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Friday, July 6, 2012

The Development of High Speed Rail in the United States: Issues and Recent Events


David Randall Peterman, Coordinator
Analyst in Transportation Policy

John Frittelli
Specialist in Transportation Policy

William J. Mallett
Specialist in Transportation Policy

The provision of $8 billion for intercity passenger rail projects in the 2009 American Recovery and Reinvestment Act (ARRA; P.L. 111-5) reinvigorated efforts to expand intercity passenger rail transportation in the United States. The Obama Administration subsequently announced that it would ask Congress to provide $1 billion annually for high speed rail (HSR) projects. This initiative was reflected in the President’s budgets for FY2010 through FY2013. Congress approved $2.5 billion for high speed and intercity passenger rail in FY2010 (P.L. 111-117), but zero in FY2011 (P.L. 112-10) and FY2012 (P.L. 112-55). In addition, the FY2011 appropriations act rescinded $400 million from prior year unobligated balances of program funding.

There are two main approaches to building high speed rail (HSR): (1) improving existing tracks and signaling to allow trains to reach speeds of up to 110 miles per hour (mph), generally on track shared with freight trains; and (2) building new tracks dedicated exclusively to high speed passenger rail service, to allow trains to travel at speeds of 200 mph or more. The potential costs, and benefits, are relatively lower with the first approach and higher with the second approach.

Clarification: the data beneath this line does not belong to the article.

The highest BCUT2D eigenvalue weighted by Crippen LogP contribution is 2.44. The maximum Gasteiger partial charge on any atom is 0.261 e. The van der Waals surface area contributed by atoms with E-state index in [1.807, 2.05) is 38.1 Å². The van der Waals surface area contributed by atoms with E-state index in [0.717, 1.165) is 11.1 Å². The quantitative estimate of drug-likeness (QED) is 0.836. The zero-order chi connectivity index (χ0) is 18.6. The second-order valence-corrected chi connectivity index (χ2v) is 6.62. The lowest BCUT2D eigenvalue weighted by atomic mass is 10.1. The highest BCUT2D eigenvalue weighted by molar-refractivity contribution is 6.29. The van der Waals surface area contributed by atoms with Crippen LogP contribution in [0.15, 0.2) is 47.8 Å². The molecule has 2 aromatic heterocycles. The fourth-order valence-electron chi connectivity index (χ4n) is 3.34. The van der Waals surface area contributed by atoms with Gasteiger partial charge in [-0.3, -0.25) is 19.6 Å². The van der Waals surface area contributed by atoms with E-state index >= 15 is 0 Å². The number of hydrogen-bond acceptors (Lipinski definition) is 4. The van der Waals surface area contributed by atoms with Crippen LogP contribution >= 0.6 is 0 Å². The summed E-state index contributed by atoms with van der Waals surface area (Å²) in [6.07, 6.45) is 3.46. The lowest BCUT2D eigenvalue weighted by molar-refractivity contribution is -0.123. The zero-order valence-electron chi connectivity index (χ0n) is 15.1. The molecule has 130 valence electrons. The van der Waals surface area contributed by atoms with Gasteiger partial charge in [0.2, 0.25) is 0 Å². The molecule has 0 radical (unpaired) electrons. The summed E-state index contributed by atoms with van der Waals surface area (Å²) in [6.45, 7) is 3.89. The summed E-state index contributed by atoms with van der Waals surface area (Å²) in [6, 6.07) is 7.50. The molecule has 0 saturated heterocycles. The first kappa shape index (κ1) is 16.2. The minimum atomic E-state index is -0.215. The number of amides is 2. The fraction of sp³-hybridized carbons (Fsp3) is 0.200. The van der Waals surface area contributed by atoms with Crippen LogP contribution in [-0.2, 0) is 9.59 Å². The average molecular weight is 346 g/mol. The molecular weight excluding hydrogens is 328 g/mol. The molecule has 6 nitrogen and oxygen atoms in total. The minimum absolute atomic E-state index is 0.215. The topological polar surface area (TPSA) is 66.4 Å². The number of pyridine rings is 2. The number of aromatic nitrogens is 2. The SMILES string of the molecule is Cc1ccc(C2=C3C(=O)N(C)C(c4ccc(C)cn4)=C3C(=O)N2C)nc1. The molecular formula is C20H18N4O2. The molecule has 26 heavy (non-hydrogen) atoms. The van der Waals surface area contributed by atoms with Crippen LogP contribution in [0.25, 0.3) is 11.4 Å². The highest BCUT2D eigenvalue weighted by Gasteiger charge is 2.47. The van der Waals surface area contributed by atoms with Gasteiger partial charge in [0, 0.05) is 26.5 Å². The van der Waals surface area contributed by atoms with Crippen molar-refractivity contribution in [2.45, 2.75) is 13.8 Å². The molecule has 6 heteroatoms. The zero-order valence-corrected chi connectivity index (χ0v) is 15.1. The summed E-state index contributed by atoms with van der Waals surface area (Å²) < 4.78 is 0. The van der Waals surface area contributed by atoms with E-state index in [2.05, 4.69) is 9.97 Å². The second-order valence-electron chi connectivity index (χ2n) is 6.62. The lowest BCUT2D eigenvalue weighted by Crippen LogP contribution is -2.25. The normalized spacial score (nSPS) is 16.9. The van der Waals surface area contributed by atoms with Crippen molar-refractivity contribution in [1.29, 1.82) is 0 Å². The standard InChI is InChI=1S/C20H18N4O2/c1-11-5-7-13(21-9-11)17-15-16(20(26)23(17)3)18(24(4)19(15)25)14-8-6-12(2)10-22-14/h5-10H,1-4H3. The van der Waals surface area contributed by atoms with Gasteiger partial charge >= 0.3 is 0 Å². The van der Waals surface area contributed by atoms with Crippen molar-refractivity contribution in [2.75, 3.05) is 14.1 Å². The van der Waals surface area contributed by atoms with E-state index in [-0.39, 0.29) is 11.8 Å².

Much of the federal funding for HSR to date has focused on improving existing lines in five corridors: Seattle-Portland; Chicago-St. Louis; Chicago-Detroit; the Northeast Corridor (NEC); and Charlotte-Washington, DC. Most of the rest of the money is being used for a largely new system dedicated to passenger trains between San Francisco and Los Angeles, on which speeds could reach up to 220 mph. Plans for HSR in some states were shelved by political leaders opposed to the substantial risks such projects entail, particularly the capital and operating costs; the federal funds allocated to those projects were subsequently redirected to other HSR projects.

Estimates of the cost of constructing HSR vary according to train speed, the topography of the corridor, the cost of right-of-way, and other factors. Few if any HSR lines anywhere in the world have earned enough revenue to cover both their construction and operating costs, even where population density is far greater than anywhere in the United States. Typically, governments have paid the construction costs, and in many cases have subsidized the operating costs as well. These subsidies are often justified by the social benefits ascribed to HSR in relieving congestion, reducing pollution, increasing energy efficiency, and contributing to employment and economic development. It is unclear whether these potential social benefits are commensurate with the likely costs of constructing and operating HSR.

Lack of long-term funding represents a significant obstacle to HSR development in the United States. The federal government does not have a dedicated funding source for HSR, making projects that can take years to build vulnerable to year-to-year changes in discretionary budget allocations.


Date of Report: June 28, 2012
Number of Pages: 34
Order Number: R42584
Price: $29.95

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